Tuesday, July 28, 2015
Nanotechnology has the potential to transform numerous industries, including the field of the medicine. The future may bear witness to drug delivery systems that target a particular site in the body, thanks to basic research being done today. Some of the foundations for these future applications are being developed at the Technical University of Munich (TUM), which demonstrate breakthroughs in the science of using DNA as a programmable building material for nanoscale structures and machines. Among the latest DNA nanodevices created are self-assembling nano robots with movable arms, and scissors that repeatedly open and close every three minutes for four days without breaking.
In reference to the traditional Japanese art of paper folding, the research field of TUM's Prof. Dr. Hendrik Dietz is called "DNA origami." By snapping together complementary shapes instead of zipping strings of base pairs, he has introduced a new method to the modular 3D nanostructure building toolkit. "Once you have built a unit with base pairs," Prof. Dr. Dietz explained, "it's hard to break it apart. So [until now] dynamic structures made using that approach tended to be structurally simple in order to limit the number of base pairs." To build more complex structures and structures with movable parts, his group adapted a weak, short-range binding mechanism called nucleobase stacking.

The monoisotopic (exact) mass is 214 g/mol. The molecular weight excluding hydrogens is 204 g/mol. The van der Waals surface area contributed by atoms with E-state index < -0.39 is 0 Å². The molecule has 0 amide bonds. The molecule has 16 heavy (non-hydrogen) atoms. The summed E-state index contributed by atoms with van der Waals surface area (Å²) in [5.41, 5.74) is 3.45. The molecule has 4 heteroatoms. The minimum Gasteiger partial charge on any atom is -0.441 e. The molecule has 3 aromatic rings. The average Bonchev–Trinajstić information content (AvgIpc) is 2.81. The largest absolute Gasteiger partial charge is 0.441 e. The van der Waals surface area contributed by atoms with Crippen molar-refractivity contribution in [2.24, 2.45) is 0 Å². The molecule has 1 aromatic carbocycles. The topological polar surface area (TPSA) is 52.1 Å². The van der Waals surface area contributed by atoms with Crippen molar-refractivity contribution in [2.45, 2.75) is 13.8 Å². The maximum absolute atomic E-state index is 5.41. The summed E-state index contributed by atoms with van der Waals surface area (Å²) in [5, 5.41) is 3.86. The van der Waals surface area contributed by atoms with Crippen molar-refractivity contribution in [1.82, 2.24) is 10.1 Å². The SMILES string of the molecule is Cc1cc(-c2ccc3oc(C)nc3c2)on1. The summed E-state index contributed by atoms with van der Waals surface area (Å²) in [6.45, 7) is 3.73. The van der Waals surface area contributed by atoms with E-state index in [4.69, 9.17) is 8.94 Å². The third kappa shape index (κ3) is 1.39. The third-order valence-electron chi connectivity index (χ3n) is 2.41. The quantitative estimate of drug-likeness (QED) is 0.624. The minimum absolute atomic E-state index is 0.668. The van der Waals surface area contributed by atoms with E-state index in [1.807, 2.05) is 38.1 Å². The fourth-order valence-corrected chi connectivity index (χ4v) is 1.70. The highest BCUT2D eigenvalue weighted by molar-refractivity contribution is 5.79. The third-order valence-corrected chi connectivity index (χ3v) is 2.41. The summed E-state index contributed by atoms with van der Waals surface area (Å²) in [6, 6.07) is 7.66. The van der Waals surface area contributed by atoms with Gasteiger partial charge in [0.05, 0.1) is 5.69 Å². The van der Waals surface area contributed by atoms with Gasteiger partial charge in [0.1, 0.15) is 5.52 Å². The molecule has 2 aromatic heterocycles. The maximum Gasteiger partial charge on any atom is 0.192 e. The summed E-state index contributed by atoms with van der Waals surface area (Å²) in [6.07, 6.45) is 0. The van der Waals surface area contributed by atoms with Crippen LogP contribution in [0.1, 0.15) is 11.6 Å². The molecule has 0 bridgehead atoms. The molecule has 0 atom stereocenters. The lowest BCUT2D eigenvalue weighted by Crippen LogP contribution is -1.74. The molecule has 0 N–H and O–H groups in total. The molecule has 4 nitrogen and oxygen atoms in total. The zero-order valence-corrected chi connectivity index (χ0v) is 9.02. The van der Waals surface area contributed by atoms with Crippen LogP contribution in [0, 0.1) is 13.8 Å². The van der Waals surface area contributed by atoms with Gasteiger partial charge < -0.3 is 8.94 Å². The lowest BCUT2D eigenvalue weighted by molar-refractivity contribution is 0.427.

In nature, weak bonds can be formed when the RNA-based enzyme RNase P "recognizes" so-called transfer RNA. The molecules are guided into close enough range by their complementary shapes. This principle can be used to snap units in place. Three different methods are available to control the shape and action of devices made in this way. "What this has given us is a tiered hierarchy of interaction strengths," Prof. Dr. Dietz said, "and the ability to position - precisely where we need them - stable domains that can recognize and interact with binding partners."
Meanwhile, the team has produced a series of DNA devices - ranging from micrometer-scale filaments that might prefigure technological "flagella" to nanoscale machines with moving parts - to demonstrate their potential fields of application and to begin testing their limits.
Prof. Dr. Dietz ranks among the world's leading researchers in DNA nanotechnology. Earlier this year, he received Germany's most prestigious research award - the Gottfried Wilhelm Leibniz Prize - for his work on this project.
Source: © Technical University of Munich (TUM)
Image: Artist's impression of shape-complementary DNA components that self-assemble into nanoscale machinery. © C. Hohmann / NIM